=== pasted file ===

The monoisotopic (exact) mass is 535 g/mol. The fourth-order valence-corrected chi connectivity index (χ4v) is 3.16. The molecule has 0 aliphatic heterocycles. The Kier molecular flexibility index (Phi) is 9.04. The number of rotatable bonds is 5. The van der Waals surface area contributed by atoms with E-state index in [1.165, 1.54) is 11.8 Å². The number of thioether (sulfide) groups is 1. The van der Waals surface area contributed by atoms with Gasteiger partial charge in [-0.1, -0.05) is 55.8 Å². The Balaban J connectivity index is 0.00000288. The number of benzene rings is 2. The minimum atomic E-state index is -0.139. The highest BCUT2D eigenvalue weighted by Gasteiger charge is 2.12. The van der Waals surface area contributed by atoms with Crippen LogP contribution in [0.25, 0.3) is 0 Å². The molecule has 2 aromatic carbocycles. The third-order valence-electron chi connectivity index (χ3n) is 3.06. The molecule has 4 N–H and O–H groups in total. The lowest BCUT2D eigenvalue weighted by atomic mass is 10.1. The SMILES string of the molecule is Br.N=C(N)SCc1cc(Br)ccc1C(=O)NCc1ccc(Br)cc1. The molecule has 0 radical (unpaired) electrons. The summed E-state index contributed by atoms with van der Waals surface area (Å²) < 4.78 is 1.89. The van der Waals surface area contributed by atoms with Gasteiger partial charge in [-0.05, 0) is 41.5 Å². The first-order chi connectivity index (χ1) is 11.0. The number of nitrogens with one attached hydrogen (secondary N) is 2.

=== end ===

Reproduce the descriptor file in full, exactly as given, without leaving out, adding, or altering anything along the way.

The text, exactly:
The monoisotopic (exact) mass is 535 g/mol. The fourth-order valence-corrected chi connectivity index (χ4v) is 3.16. The molecule has 0 aliphatic heterocycles. The Kier molecular flexibility index (Phi) is 9.04. The number of rotatable bonds is 5. The van der Waals surface area contributed by atoms with E-state index in [1.165, 1.54) is 11.8 Å². The number of thioether (sulfide) groups is 1. The van der Waals surface area contributed by atoms with Gasteiger partial charge in [-0.1, -0.05) is 55.8 Å². The Balaban J connectivity index is 0.00000288. The number of benzene rings is 2. The minimum atomic E-state index is -0.139. The highest BCUT2D eigenvalue weighted by Gasteiger charge is 2.12. The van der Waals surface area contributed by atoms with Crippen LogP contribution in [0.25, 0.3) is 0 Å². The molecule has 2 aromatic carbocycles. The third-order valence-electron chi connectivity index (χ3n) is 3.06. The molecule has 4 N–H and O–H groups in total. The lowest BCUT2D eigenvalue weighted by atomic mass is 10.1. The SMILES string of the molecule is Br.N=C(N)SCc1cc(Br)ccc1C(=O)NCc1ccc(Br)cc1. The molecule has 0 radical (unpaired) electrons. The summed E-state index contributed by atoms with van der Waals surface area (Å²) < 4.78 is 1.89. The van der Waals surface area contributed by atoms with Gasteiger partial charge in [-0.05, 0) is 41.5 Å². The first-order chi connectivity index (χ1) is 11.0. The number of nitrogens with one attached hydrogen (secondary N) is 2.